Most of us live in a fast paced society but when we have a closer look we may realize that the actual ‘fast pace’ is not the issue but rather the ‘rush’ culture that has been pegged to it. An artist, an inventor, an athlete can create, experiment and train all day long at what might seem to be an intense rhythm or pace and yet may never feel rushed or stressed.
That’s because it’s not about how much you do, but how you do it. Learning to give each thing its appropriate time is in itself an art and an invaluable skill for navigating life. Rushing into anything based on some illusive time pressure is usually a recipe for hardship and frustration down the line. Of course we are not saying that there aren’t deadlines at times but it’s always good to be flexible.
In a sense, building an off-grid home is the work of an artists since it involves innovation, creativity and inspiration, well at least all of these elements will make your process and your living that much more rich. However, you may be saying: ‘I’m no artist!’ or ‘I don’t have much creativity.’
The good news is that creativity is something that is innate in all of us and it is just a matter of learning to tap into it. The key in the beginning of this beautiful process is once again to learn what it means to ‘take your time’.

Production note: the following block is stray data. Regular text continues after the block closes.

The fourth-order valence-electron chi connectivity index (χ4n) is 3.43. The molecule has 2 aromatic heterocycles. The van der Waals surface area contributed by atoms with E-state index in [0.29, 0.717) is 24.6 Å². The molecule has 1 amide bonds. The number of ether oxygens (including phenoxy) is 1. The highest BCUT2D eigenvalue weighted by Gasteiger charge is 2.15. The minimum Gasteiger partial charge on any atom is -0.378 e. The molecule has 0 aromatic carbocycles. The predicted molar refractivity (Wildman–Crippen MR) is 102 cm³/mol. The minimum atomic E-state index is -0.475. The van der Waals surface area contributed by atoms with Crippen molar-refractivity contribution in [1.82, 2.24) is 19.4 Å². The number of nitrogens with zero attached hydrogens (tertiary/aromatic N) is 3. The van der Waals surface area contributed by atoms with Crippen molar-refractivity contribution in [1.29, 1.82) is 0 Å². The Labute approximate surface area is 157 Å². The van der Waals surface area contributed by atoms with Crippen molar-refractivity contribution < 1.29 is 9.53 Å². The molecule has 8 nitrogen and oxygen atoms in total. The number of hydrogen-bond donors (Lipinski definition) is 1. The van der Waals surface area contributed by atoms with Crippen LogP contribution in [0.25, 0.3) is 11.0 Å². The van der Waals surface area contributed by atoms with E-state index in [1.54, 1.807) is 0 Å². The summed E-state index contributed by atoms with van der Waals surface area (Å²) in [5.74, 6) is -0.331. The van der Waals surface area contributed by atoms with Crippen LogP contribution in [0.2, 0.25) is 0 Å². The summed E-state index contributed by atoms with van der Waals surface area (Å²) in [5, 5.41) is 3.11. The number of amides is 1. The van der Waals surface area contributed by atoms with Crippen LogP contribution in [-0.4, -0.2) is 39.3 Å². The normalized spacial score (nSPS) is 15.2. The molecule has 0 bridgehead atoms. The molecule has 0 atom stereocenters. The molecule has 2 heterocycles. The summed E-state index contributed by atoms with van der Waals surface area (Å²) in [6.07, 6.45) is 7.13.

One simple way of understanding it is to see it as a kind of ‘allowing’, to give space and time for reflexion. When we take this time and space, questions are more easily and naturally explored and answers or better questions tend to naturally arise and lead us further in our process.
This may sound like an elevated ideal or a bit too far out there, but it is in fact very simple and only requires an initial willingness to experiment. Allowing there to be time for simple self-reflection and questionning is of course an approach that can be applied to any question and can be used throughout any process or project.
In the above few paragraphs we have not presented a list relating to the technical elements of ‘how to build an off-grid home’ but rather briefly explored a simple way to allow the direction of your project to take its own unique and organic direction while also tapping into the vast array of knowledge that exists on the topic.
This ‘off-grid’ approach to vision creation, as we could call it, can start any time with any simple question. Happy exploration and remember, take your time!